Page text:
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Smart motorways in 2015 and how the M100 is transforming MIDAS

January 15th

As leading providers of active traffic management systems, traffic data solutions and traffic data collection products, we came across an interesting article on a new smart motorway project on the M4 recently,which is worth highlighting alongside our innovative M100 product.

Our highways are becoming more and more smart, as options to increase capacity in a cost effective way with less impact on the environment increase in popularity.

Smart Highways in the UK have evolved out of the initial Active Traffic Management trial on the M42 where the hard shoulder running would be deployed at times of congestion between junctions.

This required a large of amount of infrastructure with closely spaced signalling gantries and message signs and the installation of regular Emergency Refuge Areas.

This trial was considered a success both in reducing congestion, increasing the predictability of journey times and also the public perceptions of the Emergency Refuge Areas was very positive.

Following this trial, the system with slight modifications has been rolled out at a number of locations such as the M6, now called Managed Motorways.

A further development called Smart Motorways – where the hard shoulder now becomes a permanent running lane – is now being introduced on sections of the network such as the M1 and M25.

MIDAS (which stands for Motorway Incident Detection and Automatic Signalling) was first deployed on the M25 in 1997 in conjunction at the time with Golden Rover River Traffic and is now covering nearly two thirds of the motorway network.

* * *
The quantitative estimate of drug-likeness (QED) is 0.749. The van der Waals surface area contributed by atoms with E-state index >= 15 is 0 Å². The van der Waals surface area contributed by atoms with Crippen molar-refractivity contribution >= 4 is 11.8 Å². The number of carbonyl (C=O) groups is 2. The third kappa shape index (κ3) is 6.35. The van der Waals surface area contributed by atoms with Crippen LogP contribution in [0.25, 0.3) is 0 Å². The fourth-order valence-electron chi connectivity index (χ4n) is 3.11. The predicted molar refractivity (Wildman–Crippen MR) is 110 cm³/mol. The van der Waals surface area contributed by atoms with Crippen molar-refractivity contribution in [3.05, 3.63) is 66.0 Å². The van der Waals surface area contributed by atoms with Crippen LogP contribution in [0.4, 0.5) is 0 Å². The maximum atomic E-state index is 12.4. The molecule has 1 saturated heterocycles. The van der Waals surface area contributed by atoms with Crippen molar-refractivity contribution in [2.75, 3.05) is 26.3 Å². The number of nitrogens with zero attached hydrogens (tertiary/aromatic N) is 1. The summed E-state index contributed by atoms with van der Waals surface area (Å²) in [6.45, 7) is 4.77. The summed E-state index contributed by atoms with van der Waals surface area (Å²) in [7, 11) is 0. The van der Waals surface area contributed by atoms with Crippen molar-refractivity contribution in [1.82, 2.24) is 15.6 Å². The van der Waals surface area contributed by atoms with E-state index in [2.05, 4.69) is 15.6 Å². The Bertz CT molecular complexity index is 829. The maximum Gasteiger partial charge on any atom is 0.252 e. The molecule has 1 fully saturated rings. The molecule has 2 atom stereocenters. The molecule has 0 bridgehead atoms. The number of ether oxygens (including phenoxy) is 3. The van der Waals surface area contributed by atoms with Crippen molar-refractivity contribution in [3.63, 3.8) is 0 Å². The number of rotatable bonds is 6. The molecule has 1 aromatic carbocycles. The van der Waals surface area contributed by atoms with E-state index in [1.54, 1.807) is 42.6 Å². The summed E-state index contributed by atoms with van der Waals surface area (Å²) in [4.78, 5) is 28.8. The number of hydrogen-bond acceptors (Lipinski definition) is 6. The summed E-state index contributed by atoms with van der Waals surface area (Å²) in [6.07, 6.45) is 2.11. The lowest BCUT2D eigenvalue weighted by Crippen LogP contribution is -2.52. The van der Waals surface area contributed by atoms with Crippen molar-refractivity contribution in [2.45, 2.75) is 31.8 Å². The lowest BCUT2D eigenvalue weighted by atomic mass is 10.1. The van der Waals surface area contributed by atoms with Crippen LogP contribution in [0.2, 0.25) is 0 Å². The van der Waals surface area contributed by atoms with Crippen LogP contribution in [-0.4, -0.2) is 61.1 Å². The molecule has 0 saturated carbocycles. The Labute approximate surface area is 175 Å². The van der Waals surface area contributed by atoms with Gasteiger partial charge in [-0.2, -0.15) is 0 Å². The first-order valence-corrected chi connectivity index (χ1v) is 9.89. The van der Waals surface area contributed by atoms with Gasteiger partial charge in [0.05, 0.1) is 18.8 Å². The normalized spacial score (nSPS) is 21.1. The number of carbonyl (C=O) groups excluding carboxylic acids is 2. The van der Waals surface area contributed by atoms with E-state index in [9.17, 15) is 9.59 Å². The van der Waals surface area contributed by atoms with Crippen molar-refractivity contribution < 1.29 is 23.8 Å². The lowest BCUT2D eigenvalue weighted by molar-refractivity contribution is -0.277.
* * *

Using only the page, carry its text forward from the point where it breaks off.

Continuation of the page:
MIDAS utilises detection locations every 500m on the network to calculate volume, speed, and occupancy of each lane – and can therefore create alerts, using HiOcc and specialist HiOcc2 algorithms that calculate road occupancy levels to determine alerts with respect to when there is congestion and queuing traffic, to automatically set speed message signs downstream of the incident.

Traditionally, this detection is achieved via the use of two inductive loops in each lane connected to a MIDAS outstation at every location.

It is possible to reduce the costs associated with such installation by the use of the M100 wireless magnetometer system,which has now been approved to the Highways Agency standard MCH1529.

Maintenance and traffic management costs are reduced, as should a loop fail (in, for example, the outside lane) its replacement would need all lanes to be closed to enable the tail to be replaced all the way back to the roadside MIDAS outstation.

This need is eliminated with the wireless M100 system.

As the data is transmitted wirelessly, further infrastructure costs can be reduced by enabling one cabinet to house outstations for an increased number of detection locations.

In addition to replacing the inductive loop within the surface of the road, the M100 sensor can be mounted under some types of elevated sections such as on the M5 near Birmingham.

Installing inductive loops on elevated sections is often complicated due to the thinner wearing courses with water proof membranes underneath that can be susceptible to damage during slot cutting.

Ramp Metering utilises a mix of multiple slip road vehicle detectors and MIDAS information on the main carriageway linked to traffic signals at the end the slip to regulate traffic flow onto the motorway at peak times to improve traffic flows.

The M100 Wireless detection can be utilised for either the slip road detection or the MIDAS Detection, or both, allowing a reduction in costs for the installation of the system at a junction.

To find out more about how our M100 product can be used to transform MIDAS, check out this additional information on the system?s approval.

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